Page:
Maintaining Ties With Ball State
Benefiting From a Charitable Remainder Unitrust
Some people may view Muncie as a small, quiet town in the middle of a cornfield. But for Phil and Esther Ball, Muncie is a cultural center that has a little bit of everything.
Both Phil and Esther are natives of Muncie and have lived there most of their lives, enjoying the theater, museums, and sporting events on and around the Ball State campus.
They are of no relation to the Ball family that founded the university, but Phil and Esther label themselves as members of the "old and original Muncie Ball family." Phil's ancestors came to Delaware County, Ind., in 1810, and he believes they journeyed from Virginia on Conestoga wagons. His research shows that Ball State's Ball family came to Muncie in 1887 by train.
Regardless, Phil and Esther have always been close to Ball State. Phil grew up two blocks from the university and studied there for two years. He went on to earn his bachelor's (1940) and doctor of medicine (1942) degrees from Indiana University and doctor of medical science degree from the University of Minnesota in 1951.
Esther grew up a mile away from campus and earned two degrees from Ball State, her bachelor's in social sciences in 1940 and her master's in history in 1969. Esther marched in the commencement parade with David Letterman, who was graduating with his bachelor's degree.
Esther worked for J. Edgar Hoover as a cryptographer in the FBI Headquarters in Washington, D.C., and then as a receptionist/typist in the Chicago field office during World War II. "I worked for military intelligence and decoded German text and data from German newspapers," Esther says. "I was eventually given instruction in the Russian language as well."
Phil, then a medical intern at the Cook County Hospital in Chicago, and Esther married just before he went on to travel the world for 2½ years with the Navy. When he returned, they had their three children and moved multiple times across the country. Phil continued work as a physician while Esther participated in multiple local organizations and maintained the home.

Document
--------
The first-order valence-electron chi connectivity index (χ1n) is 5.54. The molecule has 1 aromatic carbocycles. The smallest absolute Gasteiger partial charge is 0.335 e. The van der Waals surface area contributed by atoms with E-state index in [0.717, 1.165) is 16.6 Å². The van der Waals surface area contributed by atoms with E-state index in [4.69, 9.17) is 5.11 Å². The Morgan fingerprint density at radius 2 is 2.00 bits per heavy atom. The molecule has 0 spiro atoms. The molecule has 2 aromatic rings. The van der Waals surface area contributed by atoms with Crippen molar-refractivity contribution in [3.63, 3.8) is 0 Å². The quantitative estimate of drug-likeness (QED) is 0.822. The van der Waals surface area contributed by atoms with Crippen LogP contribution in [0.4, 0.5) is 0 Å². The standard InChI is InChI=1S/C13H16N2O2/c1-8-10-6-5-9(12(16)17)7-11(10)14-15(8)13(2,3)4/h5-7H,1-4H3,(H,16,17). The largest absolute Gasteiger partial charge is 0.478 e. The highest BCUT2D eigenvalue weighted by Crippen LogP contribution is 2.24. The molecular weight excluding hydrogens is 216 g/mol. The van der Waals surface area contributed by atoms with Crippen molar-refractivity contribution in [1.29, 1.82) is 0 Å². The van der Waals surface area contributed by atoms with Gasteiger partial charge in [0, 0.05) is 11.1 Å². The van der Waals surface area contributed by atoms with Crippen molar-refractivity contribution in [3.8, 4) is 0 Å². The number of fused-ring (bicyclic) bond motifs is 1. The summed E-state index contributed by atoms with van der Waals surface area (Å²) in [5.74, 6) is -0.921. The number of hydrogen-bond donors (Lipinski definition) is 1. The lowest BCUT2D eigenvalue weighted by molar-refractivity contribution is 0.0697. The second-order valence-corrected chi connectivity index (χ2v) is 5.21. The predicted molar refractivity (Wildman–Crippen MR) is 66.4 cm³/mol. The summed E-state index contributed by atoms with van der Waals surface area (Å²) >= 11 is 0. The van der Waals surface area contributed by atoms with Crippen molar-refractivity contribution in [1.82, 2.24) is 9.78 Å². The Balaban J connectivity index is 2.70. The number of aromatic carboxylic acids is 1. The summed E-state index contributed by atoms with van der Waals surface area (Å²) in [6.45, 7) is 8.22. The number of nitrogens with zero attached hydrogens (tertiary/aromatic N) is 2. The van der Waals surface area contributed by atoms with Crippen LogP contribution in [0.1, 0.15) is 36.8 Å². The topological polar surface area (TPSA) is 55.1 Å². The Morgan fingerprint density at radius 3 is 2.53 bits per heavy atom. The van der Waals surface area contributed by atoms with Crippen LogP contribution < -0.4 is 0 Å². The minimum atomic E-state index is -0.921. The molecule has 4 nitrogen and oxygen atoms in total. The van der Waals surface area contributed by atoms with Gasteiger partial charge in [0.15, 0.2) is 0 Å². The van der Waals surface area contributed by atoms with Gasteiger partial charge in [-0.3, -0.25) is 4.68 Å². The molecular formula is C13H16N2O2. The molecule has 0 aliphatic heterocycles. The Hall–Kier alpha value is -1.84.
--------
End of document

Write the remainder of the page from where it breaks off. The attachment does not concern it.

Phil's demanding medical career eventually brought the family back to their home in Indiana, where they remain today. He has retired from medicine, but shares his wit and wisdom as a guest columnist for The Star Press in Muncie.
The Charitable Remainder Unitrust
To show their continuous support for Ball State, Phil and Esther established a charitable remainder unitrust. The trust provides them with income during their lifetimes, and then the remaining assets will be used to fund the Dr. W. Philip and Esther E. Ball Scholarship Fund, providing unrestricted funding for student scholarships. They also made a gift of life insurance several years ago.
"We talked to our attorneys about what we could do with some of our appreciated stock investments. They told us we could either give a lot away to Washington, D.C., in capital gains tax and other potential taxes-or give it to a worthy cause," Phil says. "We wanted to help students succeed at Ball State."